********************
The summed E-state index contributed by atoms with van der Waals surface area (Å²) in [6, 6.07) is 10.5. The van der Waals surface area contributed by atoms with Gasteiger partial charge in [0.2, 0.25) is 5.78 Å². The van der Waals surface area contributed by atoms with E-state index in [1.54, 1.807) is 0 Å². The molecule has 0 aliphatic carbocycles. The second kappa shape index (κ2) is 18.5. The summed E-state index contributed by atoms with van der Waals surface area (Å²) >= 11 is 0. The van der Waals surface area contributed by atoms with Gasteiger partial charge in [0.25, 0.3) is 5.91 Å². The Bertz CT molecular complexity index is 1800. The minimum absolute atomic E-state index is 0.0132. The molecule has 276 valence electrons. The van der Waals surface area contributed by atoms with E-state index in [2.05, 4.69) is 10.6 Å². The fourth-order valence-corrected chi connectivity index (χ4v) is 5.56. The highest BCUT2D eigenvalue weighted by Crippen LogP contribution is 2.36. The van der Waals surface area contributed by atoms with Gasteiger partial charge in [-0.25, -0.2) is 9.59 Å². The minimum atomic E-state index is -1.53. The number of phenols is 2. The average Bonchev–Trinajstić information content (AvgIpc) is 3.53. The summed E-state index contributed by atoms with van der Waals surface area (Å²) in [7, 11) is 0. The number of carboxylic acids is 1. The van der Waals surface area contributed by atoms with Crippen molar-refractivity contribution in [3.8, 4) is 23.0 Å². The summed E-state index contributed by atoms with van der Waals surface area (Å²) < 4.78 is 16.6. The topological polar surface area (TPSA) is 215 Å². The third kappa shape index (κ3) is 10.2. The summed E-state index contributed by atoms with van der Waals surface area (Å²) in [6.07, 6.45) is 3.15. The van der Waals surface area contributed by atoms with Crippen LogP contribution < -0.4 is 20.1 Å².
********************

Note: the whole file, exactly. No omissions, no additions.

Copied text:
The summed E-state index contributed by atoms with van der Waals surface area (Å²) in [6, 6.07) is 10.5. The van der Waals surface area contributed by atoms with Gasteiger partial charge in [0.2, 0.25) is 5.78 Å². The van der Waals surface area contributed by atoms with E-state index in [1.54, 1.807) is 0 Å². The molecule has 0 aliphatic carbocycles. The second kappa shape index (κ2) is 18.5. The summed E-state index contributed by atoms with van der Waals surface area (Å²) >= 11 is 0. The van der Waals surface area contributed by atoms with Gasteiger partial charge in [0.25, 0.3) is 5.91 Å². The Bertz CT molecular complexity index is 1800. The minimum absolute atomic E-state index is 0.0132. The molecule has 276 valence electrons. The van der Waals surface area contributed by atoms with E-state index in [2.05, 4.69) is 10.6 Å². The fourth-order valence-corrected chi connectivity index (χ4v) is 5.56. The highest BCUT2D eigenvalue weighted by Crippen LogP contribution is 2.36. The van der Waals surface area contributed by atoms with Gasteiger partial charge in [-0.25, -0.2) is 9.59 Å². The minimum atomic E-state index is -1.53. The number of phenols is 2. The average Bonchev–Trinajstić information content (AvgIpc) is 3.53. The summed E-state index contributed by atoms with van der Waals surface area (Å²) in [7, 11) is 0. The number of carboxylic acids is 1. The van der Waals surface area contributed by atoms with Crippen molar-refractivity contribution in [3.8, 4) is 23.0 Å². The summed E-state index contributed by atoms with van der Waals surface area (Å²) < 4.78 is 16.6. The topological polar surface area (TPSA) is 215 Å². The third kappa shape index (κ3) is 10.2. The summed E-state index contributed by atoms with van der Waals surface area (Å²) in [6.07, 6.45) is 3.15. The van der Waals surface area contributed by atoms with Crippen LogP contribution < -0.4 is 20.1 Å².